Finally, I turn to the hon. Member for West Ham, who also asked about the White Paper. I repeat my comments about the fact that I had an extremely constructive meeting with my opposite number in the Opposition team, the hon. Member for Wigan (Lisa Nandy), earlier this week.
The hon. Member for West Ham talked about the critical nature of the climate change disaster that we face, and she is right that it is the existential crisis of our time. The world is burning up. We have seen these extraordinary extremes of weather. The oceans are dying, with the chemical changes that have taken place because of the rise in temperature. The hon. Lady will know better than me, as a London Member, that, last year, there were brush fires in London for the first time. There is no doubt that this is the existential crisis of our age, which is why we are putting so much effort into ensuring that the British contribution is as good as it can possibly be.
The hon. Lady talked about food and starvation: she is right that it is obscene that some should starve in the world today when there is plenty of food for everyone. I am pleased to say that next year, because we now have the budget under better control, we are able to allocate ahead of time £1 billion for humanitarian relief. The White Paper will have more to say about how we can build greater resilience and adaptation into that process. She will know that the global food security summit takes place on 19 and 20 November. That will be not so much a pledging conference, but will look more at the way in which technology, science and artificial intelligence can drive forward our objectives.
The hon. Member for West Ham also raised the issue of Sudan, and rightly asked about sanctions. We have sanctioned people; we do not normally talk about it on the Floor of the House because, as she will know, it is a process. We are conscious, however, that it is a powerful tool in the armoury for making change. The hon. Lady also raised the important issue of debt. She is right that the principal instrument is the G20 common framework, but we need to do far more than that. We have learned lessons from the negotiations that Zambia and Ghana—two close friends and allies of the United Kingdom—have been through.
I briefly mentioned climate resilient debt clauses. It is important to understand this British invention, which is a real benefit for countries under stress. It means, for example, that a country such as Ghana, faced with a pandemic or an extreme event, does not have to use its liquidity to pay off capital and interest on debt. There is a two-year holiday so that the money can be used to help their own citizens. It is an important contribution by Britain. UK Export Finance, our export credit guarantees agency, is using it, and we hope that before long everyone will be.
Finally, both the hon. Members for West Ham and for Ealing, Southall raised the issue of malaria and TB. In the case of malaria, the new vaccination that was announced a fortnight ago, which is the second vaccination —again, British technology—is a very welcome moment. I was in Mozambique recently with the head of the Global Fund, and together we saw how climate change is leading to an uptick in the number of people affected by malaria. In Mozambique, the amount of malaria had been driven down below 50% among children, but is now rising again for the first time in many years because of climate change and the amount of flooding.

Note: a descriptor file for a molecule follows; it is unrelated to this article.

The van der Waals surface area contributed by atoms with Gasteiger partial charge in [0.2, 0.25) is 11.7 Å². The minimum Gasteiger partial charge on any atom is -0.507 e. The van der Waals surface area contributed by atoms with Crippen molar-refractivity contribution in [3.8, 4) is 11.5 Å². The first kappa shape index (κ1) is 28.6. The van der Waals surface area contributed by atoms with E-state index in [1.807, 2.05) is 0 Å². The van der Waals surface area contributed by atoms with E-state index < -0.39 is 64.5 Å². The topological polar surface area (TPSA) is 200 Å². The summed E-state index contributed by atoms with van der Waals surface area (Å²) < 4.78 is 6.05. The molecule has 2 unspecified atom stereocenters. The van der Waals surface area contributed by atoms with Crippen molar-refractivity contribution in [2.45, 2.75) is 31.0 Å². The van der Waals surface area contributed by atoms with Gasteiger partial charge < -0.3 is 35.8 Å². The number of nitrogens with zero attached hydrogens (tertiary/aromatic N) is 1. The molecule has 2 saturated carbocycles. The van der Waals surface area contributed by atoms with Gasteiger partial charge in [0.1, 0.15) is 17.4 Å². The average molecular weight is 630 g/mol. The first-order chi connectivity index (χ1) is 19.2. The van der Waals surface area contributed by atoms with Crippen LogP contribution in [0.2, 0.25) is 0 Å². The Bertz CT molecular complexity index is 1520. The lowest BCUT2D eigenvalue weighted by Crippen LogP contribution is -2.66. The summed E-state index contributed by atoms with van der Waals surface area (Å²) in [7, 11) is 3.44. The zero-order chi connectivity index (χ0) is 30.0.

Let me be clear that the first announcement that we were able to make once the Prime Minister came into Government last October was about a replenishment for the Global Fund of £1 billion. It is a very significant commitment by Britain, because we know the Global Fund is so effective when it comes to HIV, TB and malaria. I hope that the hon. Members for West Ham and for Ealing, Southall will accept that this is a powerful British ambition in all three of those areas, and that our support for the Global Fund is a reflection of that.
I end by saying that despite the setbacks we have faced, there is hope that the world can deliver the SDGs, and the UK is determined to play its part. The world needs the goals because they are an approach that recognises the interlinked nature of the global challenges that we face, and sets out our shared vision for overcoming them. That matters now more than ever. Together, we must mobilise the finance required to deliver them, including building a bigger, better and fairer international financial system that addresses both poverty and climate change. We must ensure that money is spent with maximum impact, working closely with country partners to boost economies, create jobs and build a greener and healthier future. I hope that we can all unite to champion and deliver the SDGs over the next seven years for the sake of people and planet.
We all asked individual questions. I asked a question—the hon. Member for Congleton (Fiona Bruce) referred to this as well—about NGOs and churches that are involved in missionary work, and work on the ground through charities and so on. I am keen to see how we can work better together.
I apologise. I did not deal with that point, and should have done. The hon. Gentleman is right that the NGO sector—
Order. Perhaps the Minister could write to the hon. Member.
Perhaps two more minutes?
No, because we have a summing-up as well.
I will write to the hon. Gentleman on that point. As he said, we are all in this together, and as my hon. Friend the Member for Congleton said, we must leave no one behind.